Mississippi representatives visit Parchman prison

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(AP Photo/Rogelio V. Solis, File)

JACKSON, Miss. (WJTV) – Mississippi Representatives visited the Mississippi State Penitentiary at Parchman on Friday, January 10.

The statement below is from Mississippi State Rep. Robert Johnson (D-94), on behalf of the House Democratic Caucus, as well as Reps. Jarvis Dortch (D-66) Otis Anthony (D-31 ), Orlando Paden (D-26), Tracey Rosebud (D-30), Abe Hudson (D-29), John Hines (D-50,) and Sonya Williams- Barnes (D-119).

First, we are deeply sorry for the loss of anyone under our state’s care. Our prayers go out to the families and the loved ones of the men we lost over the past days. What we saw today at Parchman was a breeding ground for a bad situation. Corrections officers we spoke to said each unit should have four officers for every 64 incarcerated people. What we had this past weekend was two people for 128 people in prison. People blame the gangs, but we must have the staff to manage the situation.  We as legislators have not lived up to our responsibility. And we had fewer than four staffers for 128 incarcerated people, and likely, the staff managing were women because 75% of correctional officers are women at Parchman. I don’t think anyone can appreciate how bad the situation is. We have a 17,000-acre facility at Parchman for 3,400 people. We have people with low-level drug crimes who should be released and getting their lives back together, but instead are locked up. Last year, we underfunded the Department of Corrections by $980,000. Next week, we will have to pay $2.5 million to house about 300 people for 90 days. This is not a smart answer to this problem. First, we need the parole board to have discretion to release parole-eligible people. We have over 6,000 of 19,000 people incarcerated who are eligible for parole, but because of unnecessary sentencing, mandatory minimums, they are not being released. Finally, we would suggest that the governor use his executive power to commute the sentences of people who are eligible for parole so we can reduce the overcrowding in our prisons. These are nonviolent offenders and people who are not a threat to the public.The Legislature, the governor and our respective agencies have a lot of work to do.”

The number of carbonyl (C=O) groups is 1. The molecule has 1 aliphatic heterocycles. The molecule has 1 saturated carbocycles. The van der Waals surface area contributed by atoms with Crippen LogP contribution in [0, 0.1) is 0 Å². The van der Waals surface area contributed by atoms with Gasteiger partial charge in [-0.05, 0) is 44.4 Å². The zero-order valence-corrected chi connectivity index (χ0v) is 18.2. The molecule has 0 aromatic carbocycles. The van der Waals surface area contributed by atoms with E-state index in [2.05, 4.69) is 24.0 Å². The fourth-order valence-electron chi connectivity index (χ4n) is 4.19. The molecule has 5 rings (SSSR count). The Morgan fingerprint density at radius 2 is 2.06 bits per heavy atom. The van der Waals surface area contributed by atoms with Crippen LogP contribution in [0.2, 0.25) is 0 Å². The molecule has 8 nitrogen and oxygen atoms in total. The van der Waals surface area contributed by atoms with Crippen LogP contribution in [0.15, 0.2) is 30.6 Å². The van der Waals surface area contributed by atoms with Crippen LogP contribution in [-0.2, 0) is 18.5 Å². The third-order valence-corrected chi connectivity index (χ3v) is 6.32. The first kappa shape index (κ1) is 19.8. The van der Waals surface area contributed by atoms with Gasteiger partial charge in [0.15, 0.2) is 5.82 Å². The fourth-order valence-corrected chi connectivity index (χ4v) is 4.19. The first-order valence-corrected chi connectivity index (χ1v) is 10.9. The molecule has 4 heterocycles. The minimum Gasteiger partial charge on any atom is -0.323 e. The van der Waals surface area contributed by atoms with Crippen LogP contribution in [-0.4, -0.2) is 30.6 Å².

The Mississippi Department of Corrections tweeted that clean up is underway in Unit 29 at Parchman. The prison remains on lockdown.

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